Market Musings - December 11, 2017
We continue our blog series: Market Musings, Volume 1, Edition 14, giving our (hopefully not too random) thoughts on recent goings-on in the markets. Today, we present Bitcoin and the Obsession With Market Quotations.
If the current Bitcoin craze elucidates anything, it shows how deeply the gambling instinct is ingrained in the human psyche. Here we have something that isn't actually a thing at all (unlike gold or tulip bulbs, you can't hold or touch bitcoin), but rather exists somewhere in the ether. Whether it ultimately has any utility to humankind remains up for debate, however one attribute it does have makes all the difference right now: it has a market quotation, and to borrow a quote a market participant recently commenting on Overstock.com shares (which are also shooting up due to its blockchain investments), bitcoin has been "going way the f--- up" this year.
When an asset like bitcoin has a market quotation, then you can gamble on whether the quotation will increase. (Note here that we use the term "gamble" rather than "invest"; it is popular for people to use the phrase "invest in bitcoin", but one cannot "invest" in a crytocurrency [or any other kind of currency, for that matter], one can only speculate in it). And when people see their friends and co-workers "getting rich on bitcoin" (and, dare we say, bragging about it), envy naturally leads them to question their lack of participation in the craze du jour. Then they look at the bitcoin price chart and see the following (source):
Six years ago, bitcoin was trading at under $10, so a speculator could have purchased 100 bitcoins for under $1,000. Today those same 100 bitcoins trade at a valuation of $1.65 million. This fact certainly catches the eye and warps the mind. The more bitcoin's price rises, the more folks on the sidelines agonize about and regret not participating (and the more those already participating crow about their "investment" prowess--"Honey, we can afford that new car, bitcoin went up 20% today--yay!"). Fear of missing out grows ever stronger, more and more potential speculators block out their lingering doubts, abandon their reserve and plunge in with both feet, pushing the price ever higher. The cycle feeds on itself and the object of the speculative mania inevitably goes parabolic.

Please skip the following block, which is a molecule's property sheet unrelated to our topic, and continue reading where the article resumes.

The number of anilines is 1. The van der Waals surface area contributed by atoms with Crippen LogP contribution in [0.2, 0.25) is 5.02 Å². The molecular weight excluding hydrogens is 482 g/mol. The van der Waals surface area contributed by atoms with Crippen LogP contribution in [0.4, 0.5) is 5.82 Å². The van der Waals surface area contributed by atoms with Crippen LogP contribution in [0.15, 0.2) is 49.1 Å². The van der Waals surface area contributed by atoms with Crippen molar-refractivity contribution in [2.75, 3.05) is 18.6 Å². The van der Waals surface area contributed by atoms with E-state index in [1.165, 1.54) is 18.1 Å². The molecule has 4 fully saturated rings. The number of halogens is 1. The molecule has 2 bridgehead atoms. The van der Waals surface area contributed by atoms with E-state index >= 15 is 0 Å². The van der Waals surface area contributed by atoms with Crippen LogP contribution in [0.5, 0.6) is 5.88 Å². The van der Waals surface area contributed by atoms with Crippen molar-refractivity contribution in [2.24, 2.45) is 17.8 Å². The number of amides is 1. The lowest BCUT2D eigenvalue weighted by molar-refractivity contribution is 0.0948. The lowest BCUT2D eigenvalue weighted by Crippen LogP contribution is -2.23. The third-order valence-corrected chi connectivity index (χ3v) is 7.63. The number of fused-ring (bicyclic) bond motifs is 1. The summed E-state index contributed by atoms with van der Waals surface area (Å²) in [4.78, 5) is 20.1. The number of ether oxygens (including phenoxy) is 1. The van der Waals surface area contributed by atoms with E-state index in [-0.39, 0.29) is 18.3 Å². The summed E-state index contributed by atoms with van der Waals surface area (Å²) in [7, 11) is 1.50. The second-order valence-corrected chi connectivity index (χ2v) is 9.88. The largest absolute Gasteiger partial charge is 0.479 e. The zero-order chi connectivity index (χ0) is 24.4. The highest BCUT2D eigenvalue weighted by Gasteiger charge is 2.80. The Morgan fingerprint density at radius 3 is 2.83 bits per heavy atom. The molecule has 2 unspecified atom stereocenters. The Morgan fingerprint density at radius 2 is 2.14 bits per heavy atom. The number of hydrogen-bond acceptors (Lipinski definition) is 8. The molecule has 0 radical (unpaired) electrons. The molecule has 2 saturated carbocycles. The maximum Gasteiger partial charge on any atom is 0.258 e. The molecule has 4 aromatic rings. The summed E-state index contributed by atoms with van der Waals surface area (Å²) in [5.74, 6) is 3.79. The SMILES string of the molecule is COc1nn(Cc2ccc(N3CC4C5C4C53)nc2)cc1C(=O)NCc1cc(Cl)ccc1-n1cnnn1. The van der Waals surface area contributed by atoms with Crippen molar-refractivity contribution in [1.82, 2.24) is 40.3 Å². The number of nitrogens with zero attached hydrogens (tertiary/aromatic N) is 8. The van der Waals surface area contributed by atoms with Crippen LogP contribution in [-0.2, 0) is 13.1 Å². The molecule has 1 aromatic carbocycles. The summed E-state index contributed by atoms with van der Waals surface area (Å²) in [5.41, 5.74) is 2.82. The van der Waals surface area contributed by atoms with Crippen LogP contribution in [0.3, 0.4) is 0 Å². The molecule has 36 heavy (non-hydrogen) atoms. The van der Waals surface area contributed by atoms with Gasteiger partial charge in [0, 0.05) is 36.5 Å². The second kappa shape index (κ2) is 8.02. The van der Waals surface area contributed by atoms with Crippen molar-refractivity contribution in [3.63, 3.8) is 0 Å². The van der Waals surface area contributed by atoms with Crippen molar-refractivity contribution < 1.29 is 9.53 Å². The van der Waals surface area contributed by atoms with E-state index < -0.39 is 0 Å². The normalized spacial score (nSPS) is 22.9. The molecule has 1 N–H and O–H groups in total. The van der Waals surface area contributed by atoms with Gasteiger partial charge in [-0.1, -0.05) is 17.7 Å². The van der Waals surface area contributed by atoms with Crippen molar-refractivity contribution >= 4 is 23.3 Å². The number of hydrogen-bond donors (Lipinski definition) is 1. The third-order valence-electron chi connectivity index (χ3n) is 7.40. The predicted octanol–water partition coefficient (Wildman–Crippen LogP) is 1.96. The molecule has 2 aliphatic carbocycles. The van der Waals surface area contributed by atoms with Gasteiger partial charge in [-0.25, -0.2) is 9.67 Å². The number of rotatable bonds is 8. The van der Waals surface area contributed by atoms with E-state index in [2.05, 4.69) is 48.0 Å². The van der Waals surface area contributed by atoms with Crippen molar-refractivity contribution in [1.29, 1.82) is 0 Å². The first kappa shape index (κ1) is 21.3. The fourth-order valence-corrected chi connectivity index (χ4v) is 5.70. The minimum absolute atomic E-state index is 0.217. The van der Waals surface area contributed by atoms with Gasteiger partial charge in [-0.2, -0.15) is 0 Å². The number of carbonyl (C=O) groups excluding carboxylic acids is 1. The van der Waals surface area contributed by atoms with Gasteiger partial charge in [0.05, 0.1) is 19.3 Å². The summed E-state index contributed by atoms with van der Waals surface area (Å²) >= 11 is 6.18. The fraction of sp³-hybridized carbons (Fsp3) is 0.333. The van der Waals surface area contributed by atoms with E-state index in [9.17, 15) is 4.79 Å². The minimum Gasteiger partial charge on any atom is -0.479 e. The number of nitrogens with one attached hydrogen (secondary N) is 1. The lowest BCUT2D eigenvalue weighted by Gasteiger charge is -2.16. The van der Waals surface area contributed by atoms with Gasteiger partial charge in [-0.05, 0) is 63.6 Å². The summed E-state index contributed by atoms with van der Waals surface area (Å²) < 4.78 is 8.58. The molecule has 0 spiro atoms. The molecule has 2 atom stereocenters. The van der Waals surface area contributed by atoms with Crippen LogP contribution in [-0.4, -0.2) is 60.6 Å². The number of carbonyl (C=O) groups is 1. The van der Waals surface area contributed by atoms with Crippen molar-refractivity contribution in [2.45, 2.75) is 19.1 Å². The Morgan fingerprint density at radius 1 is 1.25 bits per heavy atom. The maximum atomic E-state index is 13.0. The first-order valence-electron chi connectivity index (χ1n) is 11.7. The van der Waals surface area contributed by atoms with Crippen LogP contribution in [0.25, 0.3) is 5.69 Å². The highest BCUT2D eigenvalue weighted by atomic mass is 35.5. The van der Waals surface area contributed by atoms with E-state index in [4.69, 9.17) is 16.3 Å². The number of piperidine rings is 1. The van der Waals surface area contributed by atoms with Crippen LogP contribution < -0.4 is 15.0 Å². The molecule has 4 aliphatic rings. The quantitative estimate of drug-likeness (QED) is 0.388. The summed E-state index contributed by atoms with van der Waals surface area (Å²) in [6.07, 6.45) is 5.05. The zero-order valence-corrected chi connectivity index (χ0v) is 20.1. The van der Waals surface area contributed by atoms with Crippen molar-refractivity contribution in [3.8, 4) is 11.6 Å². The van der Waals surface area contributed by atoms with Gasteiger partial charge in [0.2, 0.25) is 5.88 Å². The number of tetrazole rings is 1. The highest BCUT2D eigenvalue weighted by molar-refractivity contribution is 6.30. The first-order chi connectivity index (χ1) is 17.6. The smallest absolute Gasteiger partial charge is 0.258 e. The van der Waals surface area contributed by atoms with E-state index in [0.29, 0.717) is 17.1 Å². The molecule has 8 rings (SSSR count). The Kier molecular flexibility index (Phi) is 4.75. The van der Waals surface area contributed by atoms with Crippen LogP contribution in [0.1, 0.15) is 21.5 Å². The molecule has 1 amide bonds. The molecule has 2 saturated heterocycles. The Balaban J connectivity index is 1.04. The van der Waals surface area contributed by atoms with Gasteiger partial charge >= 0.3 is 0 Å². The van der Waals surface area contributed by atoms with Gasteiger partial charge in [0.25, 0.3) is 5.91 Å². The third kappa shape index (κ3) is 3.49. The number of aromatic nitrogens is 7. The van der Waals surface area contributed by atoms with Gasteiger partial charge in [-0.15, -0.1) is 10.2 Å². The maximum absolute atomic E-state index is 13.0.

In our humble view, however, all other things being equal, the higher an asset's price is, the more dangerous it is to purchase; and conversely, the lower an asset is priced, the safer it is to buy. Bitcoin may have been "safe" to buy in late 2011, but is it today, up 1,650-fold in six years? Market participants take comfort in seeing each further dopamine-releasing price rise ("Whew, I was right to go in at $12,000, look, now it's $16,000!"), but they really should become increasingly nervous. Parabolic price increases should be considering neither normal nor comforting, as bubbles always end in the same fashion.
Take the house bubble of the last decade, for instance. With the magic of leverage, one could buy a $500,000 condo in Manhattan by putting down just $25,000. Sell it for $650,000 about a year and a half latter and, voila, that $25,000 just turned into $150,000, or a 500% profit (if one ignores transaction costs). It was literally free money, all you had to do was participate with the rest of the masses...until the music stopped and all those who bought at the top on margin were left in agony for the next few years as real estate prices fell relentlessly nationwide. The following are some apropos comments from Warren Buffett on the subject of speculation in the wake of the late 1990s tech bubble popping, taken from Berkshire Hathaway's 2000 annual letter:
Finally, we find the fact that speculators cheer on bitcoin's price rise highly ironic. After all, cryptocurrencies were invented by those who detest so-called "fiat currencies" issued by governments. Yet these same people now cheer the fact that you can obtain more dollars (the very asset they hold in contempt) in exchange for bitcoin than previously. Aren't these people thus implicitly admitting the very thing that they claim to oppose, namely that the dollar (a fiat currency) is the "real" currency and will not be replaced (and, as a corollary, that bitcoin itself is the "fake" currency and not a true store of value)? If you want to overthrow the dollar and replace it with bitcoin, logically you shouldn't care at all how many dollars you can exchange a bitcoin for. But nobody wants a buzzkill in the room when there's such a fun party going on, so we'll shut up now.